It’s no secret that immigrants are near and dear to my heart. I work with immigrants, I live in a highly diverse part of town, I lived as an immigrant in another country last year. I, on a small scale, understand the heartbreak and difficulty of life as a foreigner, and I care deeply for those who are experiencing that here.
It’s also no secret that immigrants are near and dear to the heart of God. In both the old and new testament, there are many references to foreigners, encouraging followers of God to be welcoming, accepting, and loving.
And yet the border crisis continues to grow. The number of child migrants is rising rapidly and, by and large, we are turning them away. Discrimination and racism against Muslims, Iraqis, and anyone who wears a turban has become something of a fact of life here in the US.
Once, when visiting a church, I was making small talk about what I do for a living and he asked what countries my students were from. I told him many were Latin American, many were from Myanmar, and a few were Kurdish, from Iraq. Without hesitation, his response was, “Why are we teaching those people English? Do my tax dollars pay for that school?”
Yes sir, they do. And we teach them because they are legally required to receive a free and appropriate public education while they live on their soil, and because they are five years old and have no idea where they are from or why they are here. Personally, I teach them because they are made in the image of God and I get to see that every day as a teacher, in their love for one another and for me. Looking for glimpses of the Creator in my students is my favorite thing about teaching, hands down.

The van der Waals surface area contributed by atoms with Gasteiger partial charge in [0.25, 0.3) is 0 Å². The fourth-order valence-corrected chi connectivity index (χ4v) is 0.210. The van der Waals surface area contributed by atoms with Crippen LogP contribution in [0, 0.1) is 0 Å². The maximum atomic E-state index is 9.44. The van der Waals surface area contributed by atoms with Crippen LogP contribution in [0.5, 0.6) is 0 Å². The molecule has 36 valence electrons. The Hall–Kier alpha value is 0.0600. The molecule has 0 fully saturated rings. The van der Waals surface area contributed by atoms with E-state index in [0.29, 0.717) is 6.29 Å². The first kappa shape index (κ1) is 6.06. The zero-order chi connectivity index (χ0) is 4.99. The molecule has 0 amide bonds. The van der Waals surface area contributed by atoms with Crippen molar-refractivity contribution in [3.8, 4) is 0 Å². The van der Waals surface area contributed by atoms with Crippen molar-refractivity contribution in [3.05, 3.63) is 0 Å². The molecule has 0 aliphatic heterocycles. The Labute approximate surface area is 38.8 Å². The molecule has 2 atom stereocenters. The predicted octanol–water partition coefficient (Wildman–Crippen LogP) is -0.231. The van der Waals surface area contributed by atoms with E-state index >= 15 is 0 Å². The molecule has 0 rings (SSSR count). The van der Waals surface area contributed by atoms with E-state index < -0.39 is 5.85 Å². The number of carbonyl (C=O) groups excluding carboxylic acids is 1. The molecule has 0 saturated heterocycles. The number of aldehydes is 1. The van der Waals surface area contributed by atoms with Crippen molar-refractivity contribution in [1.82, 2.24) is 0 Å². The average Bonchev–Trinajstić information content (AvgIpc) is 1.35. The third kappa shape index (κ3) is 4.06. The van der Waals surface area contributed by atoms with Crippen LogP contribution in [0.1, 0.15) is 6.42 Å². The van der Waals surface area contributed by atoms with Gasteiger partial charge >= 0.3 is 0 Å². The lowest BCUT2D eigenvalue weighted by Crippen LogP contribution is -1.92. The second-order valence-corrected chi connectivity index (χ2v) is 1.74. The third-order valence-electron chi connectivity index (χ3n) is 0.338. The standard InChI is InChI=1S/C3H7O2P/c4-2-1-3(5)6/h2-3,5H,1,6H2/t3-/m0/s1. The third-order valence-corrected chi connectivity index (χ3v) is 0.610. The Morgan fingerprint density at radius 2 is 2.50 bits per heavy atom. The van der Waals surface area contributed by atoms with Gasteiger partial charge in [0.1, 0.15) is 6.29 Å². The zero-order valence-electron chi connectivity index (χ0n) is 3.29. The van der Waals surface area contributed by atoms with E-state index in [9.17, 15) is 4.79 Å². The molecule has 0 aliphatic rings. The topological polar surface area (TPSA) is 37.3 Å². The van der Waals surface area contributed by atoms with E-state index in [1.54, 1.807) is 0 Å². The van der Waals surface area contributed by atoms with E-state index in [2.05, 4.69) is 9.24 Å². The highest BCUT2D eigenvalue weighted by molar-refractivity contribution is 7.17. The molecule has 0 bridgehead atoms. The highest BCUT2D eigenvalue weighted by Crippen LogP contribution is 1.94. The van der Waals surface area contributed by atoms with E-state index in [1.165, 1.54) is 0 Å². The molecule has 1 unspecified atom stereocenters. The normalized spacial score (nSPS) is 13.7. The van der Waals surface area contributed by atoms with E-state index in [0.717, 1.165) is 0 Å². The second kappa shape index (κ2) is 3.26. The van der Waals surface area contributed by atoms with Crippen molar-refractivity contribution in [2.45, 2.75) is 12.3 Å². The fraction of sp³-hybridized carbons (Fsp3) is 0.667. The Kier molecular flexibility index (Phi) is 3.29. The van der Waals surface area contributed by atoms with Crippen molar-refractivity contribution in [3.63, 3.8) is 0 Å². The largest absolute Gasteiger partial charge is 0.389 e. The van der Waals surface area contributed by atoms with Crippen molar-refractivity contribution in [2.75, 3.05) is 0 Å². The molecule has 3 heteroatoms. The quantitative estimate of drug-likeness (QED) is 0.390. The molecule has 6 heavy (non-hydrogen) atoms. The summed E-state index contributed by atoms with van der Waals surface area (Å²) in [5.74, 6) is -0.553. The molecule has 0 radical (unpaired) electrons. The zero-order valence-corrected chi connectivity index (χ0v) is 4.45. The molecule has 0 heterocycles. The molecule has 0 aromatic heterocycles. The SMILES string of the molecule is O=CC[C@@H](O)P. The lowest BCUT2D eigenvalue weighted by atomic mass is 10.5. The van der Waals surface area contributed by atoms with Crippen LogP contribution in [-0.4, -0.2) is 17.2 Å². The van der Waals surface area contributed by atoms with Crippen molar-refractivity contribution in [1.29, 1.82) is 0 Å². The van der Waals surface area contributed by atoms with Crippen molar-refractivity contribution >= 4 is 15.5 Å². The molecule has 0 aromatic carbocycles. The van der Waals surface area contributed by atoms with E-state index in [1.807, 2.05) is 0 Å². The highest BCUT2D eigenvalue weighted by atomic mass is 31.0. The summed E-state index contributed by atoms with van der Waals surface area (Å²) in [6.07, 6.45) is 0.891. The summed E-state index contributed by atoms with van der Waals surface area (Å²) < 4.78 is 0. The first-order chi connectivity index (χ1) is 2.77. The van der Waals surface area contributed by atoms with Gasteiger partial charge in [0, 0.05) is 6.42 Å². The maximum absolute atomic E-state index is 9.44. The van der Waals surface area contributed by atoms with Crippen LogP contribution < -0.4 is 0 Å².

I believe the Kingdom of Heaven will include people from every tribe and tongue and nation and background, and that means that if we aren’t consistently working to build the kingdom of heaven in those regions, we are not following God. What an incredible opportunity we have, living in a country with such diversity and influence, to meet and build relationships with those whose experiences have been so different from our own.
How can we be turning them away?
The church should be the first place these people can go for help, refuge, and support, not a place that preaches closed borders and fear of differences.
In Nashville, there are more organizations than I could possibly tell you about working hard to help the immigrant and refugee in our communities. If you live around here, I’ve listed some below that I’ve worked with or heard wonderful things about. They can always use volunteers and donations, if you’d like to do something practical to help the foreigner in your midst. If you’re from somewhere else, a quick Google search will almost definitely turn up organizations in your area doing similar things.
Y’all know I love our little church of the misfits, and everyone is welcome here. But let’s work on getting some of our misfit friends welcomed everywhere else, too.
Photo by Icars, via Flickr.